• A jail sentence of up to one full year for those charged and convicted of a Class A misdemeanor; or
    • A prison sentence of up to 10 years or longer for those charged and convicted of a third-degree felony offense.

There are some instances wherein a defendant may be able to get the length of such sentences reduced or dropped. This will depend on the facts of a specific case and whether there are any legal defenses available to raise against the charges. Some common defenses to this crime include:

  • Proving that the defendant’s conduct was protected by the First Amendment to the U.S. Constitution;
  • Demonstrating that there was no credible intent to follow through with the threat that was made;
  • Claiming that the threat was intended as a joke and that no reasonable person would conclude that the threat was credible or possible; 
  • Proving that law enforcement arrested and charged the wrong defendant; 
  • Showing that the prosecution did not have strong enough evidence for a conviction; or
  • Arguing that the prosecution did not meet its burden in proving the defendant committed the crime “beyond a reasonable doubt.”

When Is Making Threats of Terrorism a Misdemeanor?

The Texas Penal Code provides that this crime will be charged a misdemeanor offense (specifically, either a Class A or Class B misdemeanor) under the following circumstances:

  • If the terroristic threat triggered a reaction from any type of official or volunteer agency that is tasked with handling emergency situations; 
  • If it placed any person in fear of imminent serious bodily harm; and/or
  • If it interrupted or impaired public communications, utilities, transportation, or any other public service, with damages below the cost of $1,500.

The crime will become a Class A misdemeanor if either the first or second intent is committed against a family member or public servant. The third intent in this list will automatically become a Class A misdemeanor regardless, unless the damages amount to $1,500 or more. As for cases that result in damages of $1,500 or more, the crime will be charged as a felony offense.

A person who is convicted of a Class A misdemeanor for this crime may face up to $4,000 in fines and possibly have to serve a jail sentence of no longer than one year in county jail. 

On the other hand, persons who are convicted of Class B misdemeanors for this crime can face fines of up to $2,000 and may have to serve a jail sentence of up to 180 days in county jail. The penalties issued for Class B misdemeanors are less severe than those reserved for Class A misdemeanors since crimes that fall into Class A are generally considered more serious.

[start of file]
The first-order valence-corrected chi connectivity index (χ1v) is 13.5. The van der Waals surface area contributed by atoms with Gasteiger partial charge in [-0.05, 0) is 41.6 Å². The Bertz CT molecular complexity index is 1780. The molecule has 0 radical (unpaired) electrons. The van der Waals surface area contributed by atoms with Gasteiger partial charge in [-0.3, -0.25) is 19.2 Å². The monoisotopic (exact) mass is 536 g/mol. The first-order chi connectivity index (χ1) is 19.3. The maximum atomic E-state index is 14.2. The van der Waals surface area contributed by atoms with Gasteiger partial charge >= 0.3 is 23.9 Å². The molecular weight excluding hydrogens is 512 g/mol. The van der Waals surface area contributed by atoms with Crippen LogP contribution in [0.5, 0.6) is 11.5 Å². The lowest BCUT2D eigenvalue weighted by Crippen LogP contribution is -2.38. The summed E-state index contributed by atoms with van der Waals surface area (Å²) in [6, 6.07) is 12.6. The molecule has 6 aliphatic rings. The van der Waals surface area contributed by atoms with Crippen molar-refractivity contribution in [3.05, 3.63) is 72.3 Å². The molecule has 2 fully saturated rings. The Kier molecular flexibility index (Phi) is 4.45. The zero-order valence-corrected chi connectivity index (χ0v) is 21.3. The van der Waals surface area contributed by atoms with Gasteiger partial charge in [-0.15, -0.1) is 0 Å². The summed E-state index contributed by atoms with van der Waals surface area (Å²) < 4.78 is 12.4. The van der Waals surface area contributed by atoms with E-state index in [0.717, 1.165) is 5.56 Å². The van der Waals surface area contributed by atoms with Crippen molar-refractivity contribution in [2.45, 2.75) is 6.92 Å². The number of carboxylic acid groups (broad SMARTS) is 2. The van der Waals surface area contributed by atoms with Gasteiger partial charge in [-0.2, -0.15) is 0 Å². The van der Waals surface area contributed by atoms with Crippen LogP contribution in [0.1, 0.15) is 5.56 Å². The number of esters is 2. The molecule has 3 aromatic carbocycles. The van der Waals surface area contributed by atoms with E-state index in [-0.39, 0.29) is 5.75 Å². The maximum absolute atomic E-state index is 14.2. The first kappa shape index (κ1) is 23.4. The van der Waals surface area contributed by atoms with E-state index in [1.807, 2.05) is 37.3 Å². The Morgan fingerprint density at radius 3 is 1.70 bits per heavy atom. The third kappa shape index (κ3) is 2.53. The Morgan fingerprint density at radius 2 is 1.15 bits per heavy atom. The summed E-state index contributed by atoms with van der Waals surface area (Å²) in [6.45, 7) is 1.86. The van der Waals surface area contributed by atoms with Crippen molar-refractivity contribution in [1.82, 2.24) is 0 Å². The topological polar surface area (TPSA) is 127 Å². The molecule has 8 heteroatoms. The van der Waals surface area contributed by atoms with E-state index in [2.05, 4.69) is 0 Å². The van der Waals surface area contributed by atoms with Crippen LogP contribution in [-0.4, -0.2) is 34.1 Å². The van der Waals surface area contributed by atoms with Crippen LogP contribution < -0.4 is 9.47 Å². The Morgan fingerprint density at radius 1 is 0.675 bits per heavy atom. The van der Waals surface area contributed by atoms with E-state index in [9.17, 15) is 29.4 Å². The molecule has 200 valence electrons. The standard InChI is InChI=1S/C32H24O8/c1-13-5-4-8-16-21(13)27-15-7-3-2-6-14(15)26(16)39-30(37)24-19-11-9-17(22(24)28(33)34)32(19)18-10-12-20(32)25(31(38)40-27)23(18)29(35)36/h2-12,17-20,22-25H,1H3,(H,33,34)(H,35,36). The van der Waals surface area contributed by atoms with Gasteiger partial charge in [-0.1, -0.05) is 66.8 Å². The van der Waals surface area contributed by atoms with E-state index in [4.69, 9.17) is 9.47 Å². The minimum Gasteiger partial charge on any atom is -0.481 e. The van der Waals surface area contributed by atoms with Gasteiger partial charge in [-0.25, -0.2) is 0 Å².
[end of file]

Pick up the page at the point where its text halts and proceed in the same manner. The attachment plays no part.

When Is This Crime a Felony?

The Texas Penal Code provides that terroristic threats can be charged as a felony if:

  • The defendant intended to interrupt or prevent the occupation or use of a particular venue; and
  • Their actions resulted in $1,500 or more in damages. 

If the defendant is found guilty of committing a felony terroristic threat, then they will be punished in accordance with the statute. Penalties may include a prison sentence of one year or longer in a state prison facility. 

A conviction of this crime will also be punished as a third-degree felony if it entails any of the following intended conduct:

  • It caused an interruption or impairment to public communications, utilities, transportation, or any other public service;
  • It placed the public or a portion of the public in fear of serious bodily harm; or
  • It influenced the activities of a federal, state, or local branch of government, government agency, or political subdivision of Texas.

A conviction under any of these intents will result in a maximum criminal fine of at least $10,000 and a prison sentence of up to 10 years or longer, depending on the circumstances surrounding a specific case. 

Do I Need a Lawyer for Help with Terroristic Threat Charges in Texas?

Being charged with making a terroristic threat in Texas is a very serious offense. A conviction for this crime can lead to severe legal consequences. As discussed above, these consequences may include heavy criminal fines, prison sentences, and permanent criminal records.

Thus, if you are facing charges in Texas that involve making a terroristic threat, then it is strongly recommended that you hire a Texas criminal lawyer as soon as possible for further legal advice on the matter.

A Texas lawyer who has experience in handling cases concerning terroristic threat charges will be able to advise you of your legal rights and protections as a criminal defendant under Texas law. Your lawyer can determine if there are any defenses you can raise against the charges. Your lawyer can also discuss the possible penalties you may receive if you are convicted.

In addition, your lawyer can provide legal representation and petition the court to have the charges against you dropped or reduced. Lastly, if convicted, your lawyer may also be able to petition for an alternative sentencing program on your behalf.